Harshil, age 12 and Jack’s nephew, was living at the Monarch Motel when the twister hit. He noticed the hail and rain and like any curious child, he wanted to film it, so he took his iPad and began to film the precipitation.

While filming, he saw the tornado. The disaster preparedness training Harshil had learned in school kicked in and quickly, he hid under the bed. He demonstrates to me where he hid until Jack could get to him.

“Training like this helps. The school district needs to know that,” said Jack.

While describing the tornado, Harshil says, “It was massive. I saw pieces of metal flying. I could see the whole tornado.”

Jack meanwhile had noticed the tornado and quickly drove from his other hotel, America’s Best Inn and Suites, in the rain and hail, to make sure that Harshil was safe.

Always welcoming, Jack would take people off the streets and keep them safely inside until the winds subsided.

In Room 131, a guest waited out the storm, watching the roof blow of the motel in front of her.

Talking about the motel and all that he has accomplished, Jack lets us know that afterwards, he became emotional and found that he was frozen, unable to comprehend what happened. As we speak, he is finally realizing the work ahead for him and his family.

Through the tragedy – Jack and his family have been overwhelmed by the kindness of friends and family near and far. Phone calls, Facebook messages and visitors are inquiring to their health and well-being. As Jack has rallied around members of our community, they are beginning to rally around him in this time of need.

Local contractor Rod Leavitt showed up to help put out safety cones; the motel’s maintenance man Rick (whom they call family) arrived to help the clean-up process and his two twin sons, along with their families, showed up Saturday morning to the home they were raised to help where needed.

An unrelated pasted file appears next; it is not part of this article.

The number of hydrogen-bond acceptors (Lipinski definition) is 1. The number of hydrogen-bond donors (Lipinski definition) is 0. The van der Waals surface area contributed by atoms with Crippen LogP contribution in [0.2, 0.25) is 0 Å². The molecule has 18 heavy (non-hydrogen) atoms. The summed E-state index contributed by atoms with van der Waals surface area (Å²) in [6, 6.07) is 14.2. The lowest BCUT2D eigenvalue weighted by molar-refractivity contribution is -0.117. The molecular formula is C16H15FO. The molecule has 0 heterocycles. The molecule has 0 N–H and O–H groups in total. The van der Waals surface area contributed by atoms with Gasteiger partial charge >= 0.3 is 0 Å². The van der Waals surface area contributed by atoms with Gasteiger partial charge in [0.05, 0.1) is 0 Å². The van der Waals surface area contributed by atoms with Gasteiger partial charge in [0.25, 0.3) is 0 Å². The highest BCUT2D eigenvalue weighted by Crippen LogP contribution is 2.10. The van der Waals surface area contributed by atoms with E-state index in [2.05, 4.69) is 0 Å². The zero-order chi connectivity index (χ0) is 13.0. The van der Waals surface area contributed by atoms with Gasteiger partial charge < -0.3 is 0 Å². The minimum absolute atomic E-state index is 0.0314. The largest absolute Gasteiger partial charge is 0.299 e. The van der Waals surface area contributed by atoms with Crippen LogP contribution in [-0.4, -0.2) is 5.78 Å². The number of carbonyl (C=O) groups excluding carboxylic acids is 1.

Jack also gave praise to a local officer that checked in on him and offered assistance in the strom’s aftermath.

“The only one to stop was officer Matt Goodrich of the Mineral County Sheriff’s Department, who stopped right after the storm to make sure we were ok. He helped in moving the guest from Room 131 to America’s Best Inn and Suites.”

“We need more officers like him. We need more Goody’s here [in Mineral County], than anything,” Jack tells me.

After securing his motel after the tornado, Jack and Harshil would continue with community spirit. Together they went to Willie Moody’s home (just across the street from the Monarch Motel) to check on their neighbor and see if they could assist.

He would find his roof in her yard, but his friend Moody doing well inside the old Frontier Liquor Store which she owned and ran for years, surrounded by family, friends and firemen.

As news broadcasters began to roll into town to cover the tornado, Jack once again opened the doors of his motel to those that needed internet or a place to just sit. This time, he would ask for a favor.

“I asked not for myself, but for the community. We need industry and commercial jobs. Please send them our way. I will help them, personally…we need to build this community back up,” Jack reflects back on his conversation.

“Community is helping your own. It is my duty to help. It is the least I can do. I did it from my heart. We are alive,” Jack says with a smile.